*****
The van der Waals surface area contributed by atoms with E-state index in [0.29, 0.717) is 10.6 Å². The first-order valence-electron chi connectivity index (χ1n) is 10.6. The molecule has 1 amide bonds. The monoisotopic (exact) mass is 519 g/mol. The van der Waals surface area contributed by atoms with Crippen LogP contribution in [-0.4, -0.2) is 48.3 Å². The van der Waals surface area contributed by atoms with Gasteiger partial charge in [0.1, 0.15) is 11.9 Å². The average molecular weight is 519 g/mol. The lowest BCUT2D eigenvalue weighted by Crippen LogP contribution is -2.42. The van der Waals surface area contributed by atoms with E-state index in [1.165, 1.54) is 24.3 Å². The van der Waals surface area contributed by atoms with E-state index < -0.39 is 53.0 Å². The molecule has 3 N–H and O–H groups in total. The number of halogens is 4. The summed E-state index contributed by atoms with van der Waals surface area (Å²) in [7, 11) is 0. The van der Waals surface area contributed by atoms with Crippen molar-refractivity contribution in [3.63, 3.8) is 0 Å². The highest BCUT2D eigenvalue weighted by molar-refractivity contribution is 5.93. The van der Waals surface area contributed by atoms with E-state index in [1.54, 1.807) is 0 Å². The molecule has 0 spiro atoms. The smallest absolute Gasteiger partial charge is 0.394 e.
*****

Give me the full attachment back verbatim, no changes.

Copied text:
The van der Waals surface area contributed by atoms with E-state index in [0.29, 0.717) is 10.6 Å². The first-order valence-electron chi connectivity index (χ1n) is 10.6. The molecule has 1 amide bonds. The monoisotopic (exact) mass is 519 g/mol. The van der Waals surface area contributed by atoms with Crippen LogP contribution in [-0.4, -0.2) is 48.3 Å². The van der Waals surface area contributed by atoms with Gasteiger partial charge in [0.1, 0.15) is 11.9 Å². The average molecular weight is 519 g/mol. The lowest BCUT2D eigenvalue weighted by Crippen LogP contribution is -2.42. The van der Waals surface area contributed by atoms with E-state index in [1.165, 1.54) is 24.3 Å². The van der Waals surface area contributed by atoms with E-state index < -0.39 is 53.0 Å². The molecule has 3 N–H and O–H groups in total. The number of halogens is 4. The summed E-state index contributed by atoms with van der Waals surface area (Å²) in [7, 11) is 0. The van der Waals surface area contributed by atoms with Crippen molar-refractivity contribution in [3.63, 3.8) is 0 Å². The highest BCUT2D eigenvalue weighted by molar-refractivity contribution is 5.93. The van der Waals surface area contributed by atoms with E-state index in [1.54, 1.807) is 0 Å². The molecule has 0 spiro atoms. The smallest absolute Gasteiger partial charge is 0.394 e.